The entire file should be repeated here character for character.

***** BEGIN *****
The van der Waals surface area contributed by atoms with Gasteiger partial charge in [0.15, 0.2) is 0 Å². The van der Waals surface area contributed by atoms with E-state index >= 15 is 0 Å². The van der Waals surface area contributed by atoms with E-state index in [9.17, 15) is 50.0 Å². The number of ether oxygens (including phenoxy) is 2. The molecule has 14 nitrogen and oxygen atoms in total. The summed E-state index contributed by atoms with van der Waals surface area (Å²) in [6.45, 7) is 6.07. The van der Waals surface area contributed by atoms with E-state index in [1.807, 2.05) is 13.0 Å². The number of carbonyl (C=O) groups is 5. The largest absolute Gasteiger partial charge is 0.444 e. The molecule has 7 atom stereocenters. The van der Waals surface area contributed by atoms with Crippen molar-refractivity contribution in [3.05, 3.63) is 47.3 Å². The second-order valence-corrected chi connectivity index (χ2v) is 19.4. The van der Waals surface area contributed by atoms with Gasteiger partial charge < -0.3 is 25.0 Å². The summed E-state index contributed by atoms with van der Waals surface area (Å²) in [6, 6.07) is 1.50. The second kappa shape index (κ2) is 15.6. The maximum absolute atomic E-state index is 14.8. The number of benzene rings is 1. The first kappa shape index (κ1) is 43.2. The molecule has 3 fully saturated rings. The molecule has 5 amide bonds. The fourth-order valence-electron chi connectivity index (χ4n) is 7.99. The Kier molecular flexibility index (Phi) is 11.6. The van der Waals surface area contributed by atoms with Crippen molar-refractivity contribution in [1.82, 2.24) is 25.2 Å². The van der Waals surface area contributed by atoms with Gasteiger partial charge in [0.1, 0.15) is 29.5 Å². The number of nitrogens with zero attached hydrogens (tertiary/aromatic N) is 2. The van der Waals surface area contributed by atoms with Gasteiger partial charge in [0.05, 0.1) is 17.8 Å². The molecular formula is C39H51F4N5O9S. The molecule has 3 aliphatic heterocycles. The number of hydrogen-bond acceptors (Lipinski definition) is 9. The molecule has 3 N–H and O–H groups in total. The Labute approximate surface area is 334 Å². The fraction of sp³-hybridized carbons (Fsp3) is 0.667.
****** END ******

The van der Waals surface area contributed by atoms with Gasteiger partial charge in [0.15, 0.2) is 0 Å². The van der Waals surface area contributed by atoms with E-state index >= 15 is 0 Å². The van der Waals surface area contributed by atoms with E-state index in [9.17, 15) is 50.0 Å². The number of ether oxygens (including phenoxy) is 2. The molecule has 14 nitrogen and oxygen atoms in total. The summed E-state index contributed by atoms with van der Waals surface area (Å²) in [6.45, 7) is 6.07. The van der Waals surface area contributed by atoms with E-state index in [1.807, 2.05) is 13.0 Å². The number of carbonyl (C=O) groups is 5. The largest absolute Gasteiger partial charge is 0.444 e. The molecule has 7 atom stereocenters. The van der Waals surface area contributed by atoms with Crippen molar-refractivity contribution in [3.05, 3.63) is 47.3 Å². The second-order valence-corrected chi connectivity index (χ2v) is 19.4. The van der Waals surface area contributed by atoms with Gasteiger partial charge < -0.3 is 25.0 Å². The summed E-state index contributed by atoms with van der Waals surface area (Å²) in [6, 6.07) is 1.50. The second kappa shape index (κ2) is 15.6. The maximum absolute atomic E-state index is 14.8. The number of benzene rings is 1. The first kappa shape index (κ1) is 43.2. The molecule has 3 fully saturated rings. The molecule has 5 amide bonds. The fourth-order valence-electron chi connectivity index (χ4n) is 7.99. The Kier molecular flexibility index (Phi) is 11.6. The van der Waals surface area contributed by atoms with Crippen molar-refractivity contribution in [1.82, 2.24) is 25.2 Å². The van der Waals surface area contributed by atoms with Gasteiger partial charge in [0.1, 0.15) is 29.5 Å². The number of nitrogens with zero attached hydrogens (tertiary/aromatic N) is 2. The van der Waals surface area contributed by atoms with Gasteiger partial charge in [0.05, 0.1) is 17.8 Å². The molecular formula is C39H51F4N5O9S. The molecule has 3 aliphatic heterocycles. The number of hydrogen-bond acceptors (Lipinski definition) is 9. The molecule has 3 N–H and O–H groups in total. The Labute approximate surface area is 334 Å². The fraction of sp³-hybridized carbons (Fsp3) is 0.667.